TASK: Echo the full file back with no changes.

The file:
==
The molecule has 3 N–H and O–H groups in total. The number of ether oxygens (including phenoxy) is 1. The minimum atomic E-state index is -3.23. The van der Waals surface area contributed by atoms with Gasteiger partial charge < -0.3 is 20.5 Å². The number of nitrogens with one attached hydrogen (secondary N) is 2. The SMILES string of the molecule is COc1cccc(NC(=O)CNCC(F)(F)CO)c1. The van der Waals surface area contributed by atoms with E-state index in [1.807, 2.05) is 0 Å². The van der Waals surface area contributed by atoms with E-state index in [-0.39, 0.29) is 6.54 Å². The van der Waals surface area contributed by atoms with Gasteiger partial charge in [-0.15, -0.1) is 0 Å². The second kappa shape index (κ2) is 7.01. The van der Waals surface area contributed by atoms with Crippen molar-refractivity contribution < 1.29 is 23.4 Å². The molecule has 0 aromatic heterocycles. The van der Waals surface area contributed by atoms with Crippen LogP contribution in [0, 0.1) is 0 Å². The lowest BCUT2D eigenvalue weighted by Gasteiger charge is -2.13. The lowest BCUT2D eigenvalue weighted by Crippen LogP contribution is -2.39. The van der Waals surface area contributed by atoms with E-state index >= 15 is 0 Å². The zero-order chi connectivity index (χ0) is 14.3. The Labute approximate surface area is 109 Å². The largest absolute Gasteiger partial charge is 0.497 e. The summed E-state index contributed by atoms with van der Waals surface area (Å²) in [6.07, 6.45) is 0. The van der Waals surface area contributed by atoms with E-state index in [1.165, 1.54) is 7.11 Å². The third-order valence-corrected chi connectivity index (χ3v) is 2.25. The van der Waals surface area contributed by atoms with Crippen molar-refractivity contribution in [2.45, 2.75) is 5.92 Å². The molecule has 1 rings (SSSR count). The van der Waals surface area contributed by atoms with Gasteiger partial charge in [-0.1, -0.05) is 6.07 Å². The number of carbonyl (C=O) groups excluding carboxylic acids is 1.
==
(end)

The molecule has 3 N–H and O–H groups in total. The number of ether oxygens (including phenoxy) is 1. The minimum atomic E-state index is -3.23. The van der Waals surface area contributed by atoms with Gasteiger partial charge < -0.3 is 20.5 Å². The number of nitrogens with one attached hydrogen (secondary N) is 2. The SMILES string of the molecule is COc1cccc(NC(=O)CNCC(F)(F)CO)c1. The van der Waals surface area contributed by atoms with E-state index in [1.807, 2.05) is 0 Å². The van der Waals surface area contributed by atoms with E-state index in [-0.39, 0.29) is 6.54 Å². The van der Waals surface area contributed by atoms with Gasteiger partial charge in [-0.15, -0.1) is 0 Å². The second kappa shape index (κ2) is 7.01. The van der Waals surface area contributed by atoms with Crippen molar-refractivity contribution < 1.29 is 23.4 Å². The molecule has 0 aromatic heterocycles. The van der Waals surface area contributed by atoms with Crippen LogP contribution in [0, 0.1) is 0 Å². The lowest BCUT2D eigenvalue weighted by Gasteiger charge is -2.13. The lowest BCUT2D eigenvalue weighted by Crippen LogP contribution is -2.39. The van der Waals surface area contributed by atoms with E-state index >= 15 is 0 Å². The zero-order chi connectivity index (χ0) is 14.3. The Labute approximate surface area is 109 Å². The largest absolute Gasteiger partial charge is 0.497 e. The summed E-state index contributed by atoms with van der Waals surface area (Å²) in [6.07, 6.45) is 0. The van der Waals surface area contributed by atoms with E-state index in [1.165, 1.54) is 7.11 Å². The third-order valence-corrected chi connectivity index (χ3v) is 2.25. The van der Waals surface area contributed by atoms with Crippen molar-refractivity contribution in [2.45, 2.75) is 5.92 Å². The molecule has 1 rings (SSSR count). The van der Waals surface area contributed by atoms with Gasteiger partial charge in [-0.1, -0.05) is 6.07 Å². The number of carbonyl (C=O) groups excluding carboxylic acids is 1.